Any way you look at this, Apple is going to have to spend a lot of money to solve this problem. In the interim this may very well mean swallowing some pride and letting Google give Apple's customers the services they are used to enjoying.

In the long term, it means catching up to 8 to 10 years worth of geolocation services development and leadership by Google, and that could involve a crash program of investing in gelocation and geospatial assets, such as GeoEye I mentioned above.

GeoEye, by the way, is currently capitalized at about $629M and is due to launch GeoEye-2 in early 2013, which like GeoEye-1, is going to have the capability to provide imagery to commercial customers at 20" resolution (50.8 cm/.5 meters) and for the government (and its allies, presumably) at 34 cm.

This would be an excellent opportunity for Apple to gain a share of, if not purchase the entire geospatial company outright.

Other assets that Apple might want to consider adding to its portfolio are cartographic firms such as ESRI, DigitalGlobe, MDA Information Systems and GPS navigation software vendors such as Tomtom and Garmin/Navigon, even if it means having to scrap or divest their respective (and dying) hardware businesses in the process.

And should NOKIA fail to successfully market its line of Windows 8 phones next year, Apple might want to consider giving the Finnish company an offer it cannot refuse on its own valuable cartography and geolocation assets, such as Chicago-based NAVTEQ, a leading GIS, vehicle traffic and GPS mapping data supplier that they acquired in 2007.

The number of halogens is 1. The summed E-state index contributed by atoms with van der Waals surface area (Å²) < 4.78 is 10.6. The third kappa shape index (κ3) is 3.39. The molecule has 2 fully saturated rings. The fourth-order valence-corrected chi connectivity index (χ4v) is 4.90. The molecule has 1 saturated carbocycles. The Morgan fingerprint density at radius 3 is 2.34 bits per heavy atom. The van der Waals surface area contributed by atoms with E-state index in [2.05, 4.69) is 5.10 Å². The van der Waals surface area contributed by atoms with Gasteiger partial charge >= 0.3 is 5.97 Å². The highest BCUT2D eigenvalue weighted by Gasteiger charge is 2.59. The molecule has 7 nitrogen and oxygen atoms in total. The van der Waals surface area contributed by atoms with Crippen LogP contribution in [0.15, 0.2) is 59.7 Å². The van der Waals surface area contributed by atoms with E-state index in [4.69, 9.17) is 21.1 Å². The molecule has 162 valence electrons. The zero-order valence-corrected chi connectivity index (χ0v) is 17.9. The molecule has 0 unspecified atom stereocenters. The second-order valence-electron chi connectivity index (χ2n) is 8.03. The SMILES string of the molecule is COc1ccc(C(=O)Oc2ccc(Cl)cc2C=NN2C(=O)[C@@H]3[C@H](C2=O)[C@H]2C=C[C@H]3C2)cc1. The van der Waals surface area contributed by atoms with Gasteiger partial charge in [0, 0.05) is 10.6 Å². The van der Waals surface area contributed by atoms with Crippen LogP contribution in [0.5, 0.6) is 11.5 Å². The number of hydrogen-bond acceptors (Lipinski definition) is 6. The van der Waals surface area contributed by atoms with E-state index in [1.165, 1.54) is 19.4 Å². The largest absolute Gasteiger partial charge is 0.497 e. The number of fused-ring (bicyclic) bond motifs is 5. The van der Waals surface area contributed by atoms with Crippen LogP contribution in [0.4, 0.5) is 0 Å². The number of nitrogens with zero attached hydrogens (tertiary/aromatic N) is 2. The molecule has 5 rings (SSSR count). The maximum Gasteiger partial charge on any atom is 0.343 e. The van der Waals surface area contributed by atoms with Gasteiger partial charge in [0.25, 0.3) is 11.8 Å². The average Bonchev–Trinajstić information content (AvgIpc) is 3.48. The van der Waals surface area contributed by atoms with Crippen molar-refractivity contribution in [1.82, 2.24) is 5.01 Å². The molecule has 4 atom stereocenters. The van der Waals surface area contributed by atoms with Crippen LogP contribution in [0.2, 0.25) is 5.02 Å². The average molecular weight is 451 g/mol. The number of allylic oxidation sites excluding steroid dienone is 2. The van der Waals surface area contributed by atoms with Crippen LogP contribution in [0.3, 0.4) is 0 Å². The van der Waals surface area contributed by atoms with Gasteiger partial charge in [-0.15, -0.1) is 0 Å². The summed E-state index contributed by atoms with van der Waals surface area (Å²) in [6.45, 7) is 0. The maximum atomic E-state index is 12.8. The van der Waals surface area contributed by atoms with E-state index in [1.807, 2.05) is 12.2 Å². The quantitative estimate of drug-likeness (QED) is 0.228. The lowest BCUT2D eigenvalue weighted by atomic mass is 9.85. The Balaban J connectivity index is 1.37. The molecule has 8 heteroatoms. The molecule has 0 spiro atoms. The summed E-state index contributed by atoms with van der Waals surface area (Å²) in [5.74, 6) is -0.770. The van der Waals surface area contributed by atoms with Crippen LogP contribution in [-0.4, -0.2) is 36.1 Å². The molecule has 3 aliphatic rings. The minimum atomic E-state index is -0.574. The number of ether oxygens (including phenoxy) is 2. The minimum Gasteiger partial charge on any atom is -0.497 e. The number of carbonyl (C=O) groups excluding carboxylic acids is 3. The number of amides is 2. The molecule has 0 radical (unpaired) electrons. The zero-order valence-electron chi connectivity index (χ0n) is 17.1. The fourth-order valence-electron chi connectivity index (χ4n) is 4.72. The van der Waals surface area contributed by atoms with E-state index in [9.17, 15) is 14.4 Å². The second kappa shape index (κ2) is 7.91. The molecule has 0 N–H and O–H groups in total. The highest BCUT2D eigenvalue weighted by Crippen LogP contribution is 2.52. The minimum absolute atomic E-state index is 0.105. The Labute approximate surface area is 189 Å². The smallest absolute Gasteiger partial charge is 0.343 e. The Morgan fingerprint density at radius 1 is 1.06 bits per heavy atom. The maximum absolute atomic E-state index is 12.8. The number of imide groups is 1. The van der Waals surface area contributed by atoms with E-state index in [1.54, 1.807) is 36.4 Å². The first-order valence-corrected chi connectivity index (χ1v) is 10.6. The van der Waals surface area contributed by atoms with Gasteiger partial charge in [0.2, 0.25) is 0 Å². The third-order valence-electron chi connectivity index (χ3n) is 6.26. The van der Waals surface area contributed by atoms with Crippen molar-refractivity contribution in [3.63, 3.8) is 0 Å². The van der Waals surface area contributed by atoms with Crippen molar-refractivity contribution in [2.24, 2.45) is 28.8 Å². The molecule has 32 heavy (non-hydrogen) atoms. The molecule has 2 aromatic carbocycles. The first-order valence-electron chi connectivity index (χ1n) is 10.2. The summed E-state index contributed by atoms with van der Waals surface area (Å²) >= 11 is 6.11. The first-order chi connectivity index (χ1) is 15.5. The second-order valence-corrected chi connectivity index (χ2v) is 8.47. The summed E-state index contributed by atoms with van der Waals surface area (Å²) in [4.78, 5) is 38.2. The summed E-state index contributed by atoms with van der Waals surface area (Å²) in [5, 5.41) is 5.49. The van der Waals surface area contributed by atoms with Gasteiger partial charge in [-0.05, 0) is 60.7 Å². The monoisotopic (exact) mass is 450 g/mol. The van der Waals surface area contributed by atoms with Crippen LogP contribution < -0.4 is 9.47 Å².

Does Apple need to go on a spending spree to match Google Maps and the company's geolocation superiority? Talk Back and Let Me Know.  

Topics: Apple, Google, iOS, iPhone, iPad, Mobile OS


Jason Perlow, Sr. Technology Editor at ZDNet, is a technologist with over two decades of experience integrating large heterogeneous multi-vendor computing environments in Fortune 500 companies. Jason is currently a Partner Technology Strategist with Microsoft Corp. His expressed views do not necessarily represent those of his employer.

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  • IOS 6 maps are a joke

    IOS 6 is a joke. Steve Jobs must be fuming as a ghost.

    What's worse, it proves that Apple can sell 2 cents stones painted pretty for ton of money. And there are hoards of foolish people that will actually waste their time to buy it!
    The best advice is Be smart and make money on these foolish actions.
    • I laughed really hard yesterday

      But now I have changed my mind. Seriously. Apple needs to put a strong worded warning that their maps are not to be used for directions as this could result in serious injury or death.
      I can easily imagine someone driving off a cliff as this is what iphone tells him to do.
    • And you upgraded your iPhone when?

      Oh, you don't have one? What a surprise!
      • Sounds like a smart fellow.

        Wait... didn't get suckered did you?
  • Google is about the same as far behind nokia as apple now is behind google

    Still if I were google, now that it's apparent just how incredibly lame apples maps are, I think I'd pull googles maps out of the apple store and get a huge chunck of people to switch platforms over this. This is a shameful eye opening view to what apple really thinks of their customers that they'd let this go out this way. A horrible start to the post Jobs iphone era. Makes tim cook look like absolute crap. time for him to take his focus off getting the chicoms to crack down on his supply chain and focus on quality instead. And what does this say about apples management up and down the chain? There must have been nothing but "yes" men in every meeting telling him what he wanted to hear instead of the truth for this fiasco to hit the shelves. How many times must they have lied right to his face about the quality and time to readiness?
    Johnny Vegas
    • Question?

      Do you have a new Nokia Phone?
      Do you use Nokia maps?
      How long has Nokia had maps?
      Do you use or have used Google maps?
      How long has Google had maps?
      • Dont touch Nokia

        I hate Nokia/MS alliance, but Nokia are masters of maps. Apple are light years behind them. Go away iSheep.